Victory over the Seattle Seahawks could make a difference in January for the Green Bay Packers, just as defeat to the same opponents did three years ago.
Before the NFC Championship Game debacle in Seattle four months later, the Packers’ defeat at CenturyLink Field was a difference maker in 2014.
The Seahawks were dominant in the regular season opener that year, beginning their Super Bowl defense with a crushing 36-16 victory over the Pack. At the time it just looked like a bad performance that could soon be forgotten. Yet when it came to playoff seeding, it mattered.
Both teams sat at 12-4 at the conclusion of the regular season, but the Seahawks’ victory over the Packers in Week 1 meant the NFC ran through CenturyLink, not Lambeau during the postseason. Green Bay was a perfect 9-0 at home, and the story could have been very different had the NFC title game taken place inside the Frozen Tundra.
This past Sunday’s win was Green Bay’s third straight over Seattle. Any victory over a fellow NFC heavyweight is important, but this one could again have major consequences in the postseason. If the first seed comes down to a tiebreaker between these two, the advantage will be with Mike McCarthy’s team this time.
And given the success of the home team in the Packers-Seahawks rivalry of late, it could make all the difference deep into the playoffs.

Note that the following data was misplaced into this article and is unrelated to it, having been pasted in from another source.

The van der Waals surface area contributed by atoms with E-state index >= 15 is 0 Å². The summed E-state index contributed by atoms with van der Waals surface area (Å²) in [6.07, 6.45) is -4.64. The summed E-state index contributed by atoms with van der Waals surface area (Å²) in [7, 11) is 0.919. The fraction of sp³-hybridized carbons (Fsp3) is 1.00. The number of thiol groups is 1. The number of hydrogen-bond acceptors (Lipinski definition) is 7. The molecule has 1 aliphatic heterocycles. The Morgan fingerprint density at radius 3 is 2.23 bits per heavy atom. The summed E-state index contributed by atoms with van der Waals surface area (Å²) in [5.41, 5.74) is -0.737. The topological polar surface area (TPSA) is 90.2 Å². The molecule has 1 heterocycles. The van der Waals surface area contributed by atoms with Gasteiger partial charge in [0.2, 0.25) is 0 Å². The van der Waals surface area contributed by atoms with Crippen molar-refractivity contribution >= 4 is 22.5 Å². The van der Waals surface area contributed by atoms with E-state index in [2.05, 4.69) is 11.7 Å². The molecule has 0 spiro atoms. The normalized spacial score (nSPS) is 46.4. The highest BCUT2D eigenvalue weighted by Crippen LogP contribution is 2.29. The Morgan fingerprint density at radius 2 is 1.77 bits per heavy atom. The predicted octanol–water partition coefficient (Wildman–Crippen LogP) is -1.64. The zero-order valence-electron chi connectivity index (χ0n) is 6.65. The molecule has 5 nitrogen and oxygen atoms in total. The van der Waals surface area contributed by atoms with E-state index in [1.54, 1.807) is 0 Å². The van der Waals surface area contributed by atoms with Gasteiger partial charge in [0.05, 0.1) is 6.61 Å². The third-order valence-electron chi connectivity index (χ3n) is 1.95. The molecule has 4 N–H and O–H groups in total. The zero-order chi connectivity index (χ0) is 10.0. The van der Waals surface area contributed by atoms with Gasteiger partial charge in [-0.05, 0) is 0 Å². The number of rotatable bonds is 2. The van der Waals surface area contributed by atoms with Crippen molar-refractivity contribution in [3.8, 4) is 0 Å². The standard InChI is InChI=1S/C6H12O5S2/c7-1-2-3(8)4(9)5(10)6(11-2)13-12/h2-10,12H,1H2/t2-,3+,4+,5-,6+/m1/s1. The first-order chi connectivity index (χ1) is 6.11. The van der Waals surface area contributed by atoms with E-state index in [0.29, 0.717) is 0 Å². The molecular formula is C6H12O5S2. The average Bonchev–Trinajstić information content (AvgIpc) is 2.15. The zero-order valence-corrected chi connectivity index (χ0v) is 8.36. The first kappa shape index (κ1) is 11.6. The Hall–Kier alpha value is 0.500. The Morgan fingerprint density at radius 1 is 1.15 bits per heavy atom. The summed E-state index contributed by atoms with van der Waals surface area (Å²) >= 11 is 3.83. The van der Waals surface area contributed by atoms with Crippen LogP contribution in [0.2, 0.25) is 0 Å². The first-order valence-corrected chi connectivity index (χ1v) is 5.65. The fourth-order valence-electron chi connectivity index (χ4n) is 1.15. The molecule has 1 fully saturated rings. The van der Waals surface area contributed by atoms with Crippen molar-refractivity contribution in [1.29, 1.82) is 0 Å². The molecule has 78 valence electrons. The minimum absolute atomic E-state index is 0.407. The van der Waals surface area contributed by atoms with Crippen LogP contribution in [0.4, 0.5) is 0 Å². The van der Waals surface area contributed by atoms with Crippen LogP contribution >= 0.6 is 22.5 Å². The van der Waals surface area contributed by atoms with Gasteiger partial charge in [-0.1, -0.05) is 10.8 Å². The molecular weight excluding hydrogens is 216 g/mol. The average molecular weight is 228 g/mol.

Speaking of which…
The streak continues
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The past seven games between the Packers and Seahawks have resulted in victory for the home team. Sunday’s win over Seattle was the third in as many years for Green Bay, all taking place at Lambeau Field.
The three games prior were at CenturyLink Field — including the “Fail Mary” and NFC Championship Game in 2014 — all ending in defeat.
This might not be a good time to note that next year’s meeting between the Packers and Seahawks takes place in Seattle.
Martellus Bennett stands up for his quarterback
Flags are frustrating, especially when they are easily avoidable. But sometimes the penalty is worth it. In Martellus Bennett‘s case, standing up for his quarterback was more important than the 15 yards.
As Aaron Rodgers scrambled for a first down with little over three minutes remaining in regulation, he was hit late by Seahawks linebacker K.J. Wright. Due to the fact Rodgers didn’t slide and instead opted to dive head first, Wright’s tackle was deemed to be fair.
Bennett disagreed. Immediately after the play the Packers’ new tight end jumped to his quarterback’s defense, shoving Wright to the ground.
A flag was immediately thrown for unnecessary roughness. The first down stood but the Packers were backed up 15 yards.
“I support Marty 100 percent in just about anything he does,” Rodgers said postgame. “He backed me up today on that scramble. Marty and I have become fast friends, and I respect him a lot.”
Many will be critical of Bennett’s decision in the heat of battle, but it’s that competitive fire that makes him so special. It was only his first regular season game alongside Rodgers, but Bennett wasn’t allowing anyone to take a shot at his new quarterback.